Monday, March 26, 2007

Subprime loans rattle a shaky state housing market (freep)

Like this is any kind of surprise. People with inconsistent income streams are having a tough time paying big mortgages priced at above-market interest rates. To me the saddest part about this is that approving people for mortgages they can't afford (especially because the lender and buyer are often not factoring in tangibles like property taxes and intangibles like maintenance into the monthly cost of the loan) is immoral. You are setting people up for failure, and you don't care because you are bundling and selling the loan. (Well, maybe you care a little now that your industry is imploding. I still don't think you would have done anything differently).

Good lenders retain possession of loans that originate with them, and it makes them far more responsible for the kind of loans they approve - i.e. people who can't pay it back are spared the heartache and financial ruin of losing their home, because they're not approved in the first place.* Sub-prime lenders make risky loans and sell them off, and the reward for the note-holder was higher interest rates for their risk. As long as these were a minority of loans made, the reward (higher interest) was worth the risk (borrower defaults). With sub-prime loans being such a high percentage of the market though, it has been obvious for a while that that default risk was becoming unacceptably high. I feel badly for these people. You could make the argument that people who took out loans like this were biting off way more than they could chew, and ultimately responsibility rests with the buyer, but they don't need anyone else to tell them that. They're learning the hard way. Responsible lending would have made it harder for people to get that far out on a limb.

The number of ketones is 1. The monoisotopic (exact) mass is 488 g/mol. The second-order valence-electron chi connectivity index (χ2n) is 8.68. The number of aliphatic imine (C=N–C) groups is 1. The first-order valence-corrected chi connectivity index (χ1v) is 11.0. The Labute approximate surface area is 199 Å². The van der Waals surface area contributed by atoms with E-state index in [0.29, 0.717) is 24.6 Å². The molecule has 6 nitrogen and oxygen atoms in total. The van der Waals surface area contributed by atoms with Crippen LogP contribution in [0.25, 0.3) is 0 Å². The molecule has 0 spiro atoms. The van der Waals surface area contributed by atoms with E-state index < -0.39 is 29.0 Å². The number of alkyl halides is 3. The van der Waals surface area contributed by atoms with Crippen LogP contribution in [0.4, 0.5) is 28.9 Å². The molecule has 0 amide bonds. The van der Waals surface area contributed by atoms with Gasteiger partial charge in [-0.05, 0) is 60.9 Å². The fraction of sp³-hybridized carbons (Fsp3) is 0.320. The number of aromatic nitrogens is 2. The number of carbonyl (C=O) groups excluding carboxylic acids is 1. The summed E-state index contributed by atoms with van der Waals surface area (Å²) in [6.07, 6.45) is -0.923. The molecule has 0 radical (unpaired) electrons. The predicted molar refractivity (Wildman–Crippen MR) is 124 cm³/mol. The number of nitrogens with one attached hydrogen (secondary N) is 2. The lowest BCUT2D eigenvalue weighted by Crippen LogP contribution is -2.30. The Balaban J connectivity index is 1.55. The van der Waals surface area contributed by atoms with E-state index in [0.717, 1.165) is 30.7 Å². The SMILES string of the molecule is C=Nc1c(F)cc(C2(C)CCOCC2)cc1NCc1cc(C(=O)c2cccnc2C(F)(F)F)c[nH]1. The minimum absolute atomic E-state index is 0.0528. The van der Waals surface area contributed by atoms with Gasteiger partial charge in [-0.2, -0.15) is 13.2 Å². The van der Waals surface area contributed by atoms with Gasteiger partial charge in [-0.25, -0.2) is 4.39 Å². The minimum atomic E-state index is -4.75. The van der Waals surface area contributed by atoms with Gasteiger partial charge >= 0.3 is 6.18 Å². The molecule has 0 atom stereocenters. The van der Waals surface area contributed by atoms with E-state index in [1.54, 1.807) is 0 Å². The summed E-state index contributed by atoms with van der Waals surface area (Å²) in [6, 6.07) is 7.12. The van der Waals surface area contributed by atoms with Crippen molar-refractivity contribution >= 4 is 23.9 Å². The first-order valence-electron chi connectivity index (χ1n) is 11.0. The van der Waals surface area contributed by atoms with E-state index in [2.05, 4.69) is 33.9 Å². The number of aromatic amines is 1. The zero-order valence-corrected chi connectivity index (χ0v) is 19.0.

*I'm not saying people should be denied the American Dream because they have low incomes. I'm saying that people should not be approved for a mortgage on a house that costs an enormous multiple of their earnings, assuming they do not have substantial equity from another source. It's a recipe for ruin.

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